In view of the recent history of travel to Thailand, a mosqito bite and the various symptoms including retro-orbital pain and a mild petechial rash, in addition to the neutropenia and thrombocytopaenia, the dengue haemorrhagic fever should be considered highly likely.

However, the other above cited differential diagnoses need to be considered and appropriately investigated and excluded because the respective treatments are different.

For example, scrub typhus is due to infection from Orientia tsutsugamushi which is similar to but also distinct from usual Rickettsial spp. It can also produce retro-orbital pain, myalgia and a rash (sometimes petechial). It has been described for such infections to be transmitted in suburban Bankok.

Leptospirosis is a predominatly water borne infection and has classically been caused from exposure to water contaminated with leptospira from infected rats urine. The organism usually gains entry from an abrasion in the skin and causes similar features as in this case. However, one usually develops a leukocytosis rather than a leukopaenia which goes some way against this being the cause. However, 90% of leptospira infections are self-limiting (not Weil's disease) and the organisms are cleared within a week. Hence, this diagnosis would need to be ruled out.

Malaria is one of those diagnoses that should always be investigated and ruled out. This patient did not use malaria prophylaxis putting her at potential risk for malaria infection. Malaria can present similarly to the above patient and hence, doing the appropriate exclusion tests is a necessity.

The current guidance for tourists going to Thailand as per UpToDate 16.2 suggest that urban transmission and daytime rural exposure to malaria are very low and that prophylaxis is not necessary. One needs to however avoid insect bites [this patient did not avoid such bites!]

However, if there is going to be potential exposure e.g. travel to rural areas with exposure during the evenings (when mosquitos are most active) then prophylaxis is recommended. There is a high level of chloroquin, mefloquin and Fansidar resistance in Thailand and hence, prophylactic regimens should include doxicycline or Malarone prophylaxis.

Hence, a patient with a history of possible exposure to malaria e.g. mosquito bite with the above symptoms e.g. fever, headache etc, should have malaria excluded. Please see the detailed UK guidance on the following link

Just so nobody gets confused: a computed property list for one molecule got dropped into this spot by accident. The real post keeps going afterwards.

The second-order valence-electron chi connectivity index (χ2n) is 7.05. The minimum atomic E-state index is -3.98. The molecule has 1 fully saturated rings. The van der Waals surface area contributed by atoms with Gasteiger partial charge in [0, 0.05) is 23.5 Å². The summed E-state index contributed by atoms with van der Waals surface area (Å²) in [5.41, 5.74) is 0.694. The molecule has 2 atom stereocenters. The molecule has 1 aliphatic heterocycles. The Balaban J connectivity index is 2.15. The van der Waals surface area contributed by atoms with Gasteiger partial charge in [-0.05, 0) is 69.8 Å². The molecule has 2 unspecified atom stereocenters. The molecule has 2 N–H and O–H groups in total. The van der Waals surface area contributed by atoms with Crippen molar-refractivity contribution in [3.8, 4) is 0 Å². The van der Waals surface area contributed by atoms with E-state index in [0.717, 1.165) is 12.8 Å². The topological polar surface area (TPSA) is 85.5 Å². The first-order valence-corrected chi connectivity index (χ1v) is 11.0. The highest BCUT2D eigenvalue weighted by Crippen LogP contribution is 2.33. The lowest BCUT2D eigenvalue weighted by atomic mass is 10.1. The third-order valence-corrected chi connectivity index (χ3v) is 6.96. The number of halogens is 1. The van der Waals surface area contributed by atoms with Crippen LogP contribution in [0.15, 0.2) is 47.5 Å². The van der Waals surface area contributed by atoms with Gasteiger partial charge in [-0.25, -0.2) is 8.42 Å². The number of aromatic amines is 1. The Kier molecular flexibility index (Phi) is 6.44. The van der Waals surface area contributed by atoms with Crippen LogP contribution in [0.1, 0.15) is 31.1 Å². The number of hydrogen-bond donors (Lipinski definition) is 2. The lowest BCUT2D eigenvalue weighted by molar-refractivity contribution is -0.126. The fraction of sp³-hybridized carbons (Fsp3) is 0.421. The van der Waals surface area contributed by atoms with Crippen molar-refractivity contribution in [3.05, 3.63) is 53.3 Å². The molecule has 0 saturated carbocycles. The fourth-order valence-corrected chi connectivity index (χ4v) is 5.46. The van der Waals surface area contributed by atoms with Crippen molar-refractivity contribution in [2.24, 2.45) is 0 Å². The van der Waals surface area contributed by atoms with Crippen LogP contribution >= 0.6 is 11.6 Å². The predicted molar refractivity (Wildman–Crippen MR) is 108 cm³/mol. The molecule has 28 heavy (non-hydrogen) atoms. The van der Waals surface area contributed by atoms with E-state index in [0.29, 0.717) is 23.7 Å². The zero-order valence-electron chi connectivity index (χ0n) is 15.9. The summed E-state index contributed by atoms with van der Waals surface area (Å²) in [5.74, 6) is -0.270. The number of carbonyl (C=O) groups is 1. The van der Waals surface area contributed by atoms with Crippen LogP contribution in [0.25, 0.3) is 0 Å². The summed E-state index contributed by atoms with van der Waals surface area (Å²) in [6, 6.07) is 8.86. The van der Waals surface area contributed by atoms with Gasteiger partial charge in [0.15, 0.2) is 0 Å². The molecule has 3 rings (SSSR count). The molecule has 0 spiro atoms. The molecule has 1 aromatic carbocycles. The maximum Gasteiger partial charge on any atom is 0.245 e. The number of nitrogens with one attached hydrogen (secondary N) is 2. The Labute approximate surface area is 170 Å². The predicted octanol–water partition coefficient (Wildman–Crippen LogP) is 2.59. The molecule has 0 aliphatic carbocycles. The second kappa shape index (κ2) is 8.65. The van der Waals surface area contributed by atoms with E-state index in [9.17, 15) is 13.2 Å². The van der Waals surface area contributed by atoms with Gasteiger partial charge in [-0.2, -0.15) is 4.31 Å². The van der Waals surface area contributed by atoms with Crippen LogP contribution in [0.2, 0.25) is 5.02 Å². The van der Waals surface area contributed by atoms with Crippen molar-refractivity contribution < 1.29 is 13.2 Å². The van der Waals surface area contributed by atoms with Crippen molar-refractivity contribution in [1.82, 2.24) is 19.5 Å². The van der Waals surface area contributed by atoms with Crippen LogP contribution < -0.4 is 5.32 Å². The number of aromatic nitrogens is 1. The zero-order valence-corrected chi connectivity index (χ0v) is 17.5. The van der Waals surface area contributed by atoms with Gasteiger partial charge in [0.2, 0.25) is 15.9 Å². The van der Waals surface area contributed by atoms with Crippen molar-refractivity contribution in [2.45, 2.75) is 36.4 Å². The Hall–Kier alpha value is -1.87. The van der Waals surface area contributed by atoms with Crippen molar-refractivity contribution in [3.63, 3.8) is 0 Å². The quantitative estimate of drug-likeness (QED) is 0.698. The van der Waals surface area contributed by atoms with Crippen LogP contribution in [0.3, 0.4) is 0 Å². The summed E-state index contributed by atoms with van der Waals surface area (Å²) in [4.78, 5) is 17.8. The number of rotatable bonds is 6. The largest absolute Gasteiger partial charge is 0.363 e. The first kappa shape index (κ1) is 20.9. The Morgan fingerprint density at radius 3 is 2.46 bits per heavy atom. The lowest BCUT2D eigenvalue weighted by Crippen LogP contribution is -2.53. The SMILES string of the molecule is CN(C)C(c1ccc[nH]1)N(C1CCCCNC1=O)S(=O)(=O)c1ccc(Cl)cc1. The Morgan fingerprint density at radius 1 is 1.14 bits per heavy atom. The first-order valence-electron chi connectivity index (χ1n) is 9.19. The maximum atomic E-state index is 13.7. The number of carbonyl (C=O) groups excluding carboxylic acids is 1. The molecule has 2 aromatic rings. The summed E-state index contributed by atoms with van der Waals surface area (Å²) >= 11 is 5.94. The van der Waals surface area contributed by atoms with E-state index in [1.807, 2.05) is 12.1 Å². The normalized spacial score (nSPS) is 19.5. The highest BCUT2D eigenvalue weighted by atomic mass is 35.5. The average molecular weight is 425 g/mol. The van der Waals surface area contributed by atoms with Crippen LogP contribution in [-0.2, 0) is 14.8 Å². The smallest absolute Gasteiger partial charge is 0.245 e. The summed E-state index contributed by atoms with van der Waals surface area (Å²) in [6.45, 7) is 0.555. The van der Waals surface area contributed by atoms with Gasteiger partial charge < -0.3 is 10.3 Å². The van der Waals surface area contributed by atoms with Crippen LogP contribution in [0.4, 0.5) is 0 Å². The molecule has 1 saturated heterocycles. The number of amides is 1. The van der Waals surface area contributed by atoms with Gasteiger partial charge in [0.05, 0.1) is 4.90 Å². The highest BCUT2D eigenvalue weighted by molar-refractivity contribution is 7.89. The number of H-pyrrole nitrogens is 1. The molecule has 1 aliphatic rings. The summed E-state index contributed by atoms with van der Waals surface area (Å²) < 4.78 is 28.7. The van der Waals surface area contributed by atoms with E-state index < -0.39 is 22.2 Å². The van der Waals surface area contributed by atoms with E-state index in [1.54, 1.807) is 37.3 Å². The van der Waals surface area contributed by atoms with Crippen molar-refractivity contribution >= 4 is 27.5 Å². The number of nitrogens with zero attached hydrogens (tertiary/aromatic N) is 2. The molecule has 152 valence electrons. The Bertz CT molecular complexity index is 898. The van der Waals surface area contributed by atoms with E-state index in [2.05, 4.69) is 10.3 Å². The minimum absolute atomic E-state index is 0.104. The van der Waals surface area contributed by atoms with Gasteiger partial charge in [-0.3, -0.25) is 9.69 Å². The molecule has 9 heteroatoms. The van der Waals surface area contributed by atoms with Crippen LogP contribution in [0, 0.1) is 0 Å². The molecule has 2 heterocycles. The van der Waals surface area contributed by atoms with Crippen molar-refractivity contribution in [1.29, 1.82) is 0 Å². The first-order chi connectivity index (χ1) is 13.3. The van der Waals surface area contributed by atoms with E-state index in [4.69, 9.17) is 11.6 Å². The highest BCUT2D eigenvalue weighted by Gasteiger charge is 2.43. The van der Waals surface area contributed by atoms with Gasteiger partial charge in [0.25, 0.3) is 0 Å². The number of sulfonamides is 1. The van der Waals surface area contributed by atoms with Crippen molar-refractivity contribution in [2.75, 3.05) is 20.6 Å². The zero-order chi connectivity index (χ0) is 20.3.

5) What is the treatment?

For Dengue (haemorrhagic) fever of this severity, the patient was isolated in a positive pressure room. The malaria screen was negative. Several of the above tests could not be investigated e.g. the test for Dengue was not available, although the bone marrow examination excluded a leukaemia / lymphoma and an autoimmune profile was within normal limits.

The patient was considered to have a virally induced haemophagocytic syndrome which was seem on the bone marrow examination and she was started on high dose steroids and immune globulin infusions.
The above therapy is not usually necessary for treatment of typical uncomplicated Dengue as it is usually self-limiting and supportive treatment is the norm. Before starting high dose steroids in such a patient, one should always try to rule out other serious infectious aetiologies first e.g. TB.

There have only been a handful of cases of the reactive haemophagocytic syndrome being described in Dengue Fever [
medline - hemophagocytic & dengue as search criteria] and such an occurrence appears to be unusual.

Reviewing the latest UpToDate 16.2, for such a reactive viral aetiology, treating the underlying cause is the first measure (if of course there is a treatment available) and failing that, it is advocated to start Dexamethasone plus Cyclosporin. However, there have been case reports of intravenous immunoglobulins showing some effect. High dose steroids are usually of limited benefit.

The causes and pathophysiology of the Viral Haemophagocytic Syndrome is complex and I would refer you to a more detailed text such as UpToDate.

Dr Stein, University of Florida, has kindly provided his answers to the case below:

1. Problem list
  • Fever
  • HA/retro-orbital pain
  • Chills
  • Malaise
  • arthralgias/myalgias
  • foreign travel
  • weight loss
  • drug adverse reaction potential
  • petichial rash
  • splenomegaly
  • leukopenia
  • borderline thrombocytopenia
  • elevated CK, AST

2. a. Viral infection: adenovirus, coxsackie, enterovirus, dengue, HBV, EBV, parvovirus B19, HIV, typhoid fever, rickettsia, malaria, chikungunya- were RBC's in urine? where is U/A?

2b Allopurinol hypersentivity syndrome

3. Viral Ab tests, Salmonella, shigella Ab/blood cultures, wet blood smears

4. Dengue fever

5. Supportive

Many thanks to Dr Stein for the concise answers to the questions.

In the end, this patient made a superb recovery over a 5-day period. The neutrophil and platelet counts recovered and the patient's symptoms dissipated. Whether the recovery of the blood abnormality was as a result of the therapy or the natural course of the viral illness is not certain.